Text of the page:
As almost all LGBTQ+ people know, coming out can be incredibly difficult and stressful. However, it is often only the initial coming out that people talk about. In reality, that first time, perhaps to friends or family, is the start of many.

But as you continuously meet people throughout your life, you may find yourself coming out repetitively; to new friends, extended family and of course, colleagues.

My experience of coming out in the workplace has been rather challenging. I began lifeguarding at a gym when I was sixteen, and over a year later just before I turned eighteen I got into a relationship with one of my colleagues.

This was my first LGBT relationship. My partner was an out lesbian, and I was a closeted bisexual. We kept our relationship private for a month or so, but sooner or later word got out and spread like wildfire among the staff. And so the questions began…

 

“I thought you were straight?”

 

Heteronormativity strikes again. Out of the ten or fifteen colleagues that asked me about our new relationship, only one or two people actually said something supportive. The constant questioning of my sexuality, identity, and experiences from the other people I worked with was not only belittling but hurtful.

I felt the need to prove myself and my love for my partner, which was very overwhelming as I was still closeted at home and very new to being in an LGBT relationship. Not to mention that some of the questions I received from my male colleagues, in particular, were very personal and intrusive.

While I understood that our relationship may have initially come as a shock, there was no need for this interrogation. Our relationship should not be their business.

11/09/2016 – My partner and I not long after we became girlfriends.

This constant questioning made me feel uncomfortable in my work environment, which obviously should never be the case. However, I was too worried to come forward and say anything about it – although I definitely would if it were to ever occur again – but the discomfort and questions for the most part only lasted a month or so.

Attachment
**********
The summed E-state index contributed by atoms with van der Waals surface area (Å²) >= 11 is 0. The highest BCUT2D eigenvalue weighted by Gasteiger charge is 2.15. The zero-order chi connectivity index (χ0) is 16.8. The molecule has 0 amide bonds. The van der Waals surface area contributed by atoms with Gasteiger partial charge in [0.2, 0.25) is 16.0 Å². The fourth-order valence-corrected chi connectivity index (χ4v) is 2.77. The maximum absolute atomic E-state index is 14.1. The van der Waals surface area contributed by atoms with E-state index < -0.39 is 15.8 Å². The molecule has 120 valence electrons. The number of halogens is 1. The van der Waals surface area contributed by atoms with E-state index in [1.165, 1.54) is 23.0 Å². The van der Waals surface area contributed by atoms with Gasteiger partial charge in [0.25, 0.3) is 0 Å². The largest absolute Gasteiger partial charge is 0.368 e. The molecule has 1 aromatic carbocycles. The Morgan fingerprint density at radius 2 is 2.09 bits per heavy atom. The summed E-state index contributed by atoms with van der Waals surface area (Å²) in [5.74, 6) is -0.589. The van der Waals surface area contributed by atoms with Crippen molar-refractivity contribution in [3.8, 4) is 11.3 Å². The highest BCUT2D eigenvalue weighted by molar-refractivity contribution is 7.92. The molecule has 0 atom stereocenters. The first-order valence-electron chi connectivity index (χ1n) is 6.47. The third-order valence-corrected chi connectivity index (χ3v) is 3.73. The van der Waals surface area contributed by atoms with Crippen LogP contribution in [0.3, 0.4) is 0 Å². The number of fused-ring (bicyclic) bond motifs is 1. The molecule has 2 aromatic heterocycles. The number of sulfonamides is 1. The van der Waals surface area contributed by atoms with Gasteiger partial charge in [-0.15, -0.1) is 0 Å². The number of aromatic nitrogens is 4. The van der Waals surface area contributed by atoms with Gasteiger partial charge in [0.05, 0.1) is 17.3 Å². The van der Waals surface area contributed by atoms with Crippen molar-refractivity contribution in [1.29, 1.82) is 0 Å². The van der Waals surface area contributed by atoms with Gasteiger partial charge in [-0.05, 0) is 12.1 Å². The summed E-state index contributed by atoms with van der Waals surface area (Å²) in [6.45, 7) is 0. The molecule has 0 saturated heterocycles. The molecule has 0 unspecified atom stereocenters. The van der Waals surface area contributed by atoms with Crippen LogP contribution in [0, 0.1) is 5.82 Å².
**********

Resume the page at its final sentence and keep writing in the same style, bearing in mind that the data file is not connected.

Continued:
A year later, I left my job to go to University and was out of part-time work for nine months. This July however, I began another Lifeguarding job at a lake. I’m glad to say that my experience of coming out in the workplace was totally different this time around. I was open to talking about my relationship when it came up in conversation and my colleagues were very understanding.

We had several conversations about LGBTQ+ rights, and one of my colleagues also spoke about being asexual. In no way did they ask intrusive or inappropriate questions. It was simply a casual conversation.

I think that part of the reason for this good experience was due to maturity. This time around I was much more secure in my sexuality and had matured to talk about it openly. Equally, my colleagues were also more mature and seemed to be on the same wavelength as me. I guess in a way I got lucky – I just so happened to be working with a great bunch of people.

Hopefully, my first experience will remain the only negative one and I will continue to have the support of my colleagues in the future. The bottom line is, you shouldn’t be treated differently at work for being part of the LGBTQ+ community.

What has your experience of being LGBTQ+ in the workplace been like? Good or bad, long or short, I would love to hear from you in the comments. Next month I will be featuring other members of the LGBT community and their experiences of being out in the workplace, so stay tuned!

Ellie Violet (Queer Voices)

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Ellie Violet

Edited by Charlotte Summers

Being part of the LGBTQ+ community is very rewarding, but we all know how daunting it can be to first come out. Having a voice and raising awareness about the LGBTQ+ community is very important to me and being part of Unite UK will give me the opportunity to discuss topics and express my opinions on LGBTQ+ issues that we can all relate to. I’ll be blogging for Unite UK at least once a month and I’m looking forward to sharing my thoughts with you!

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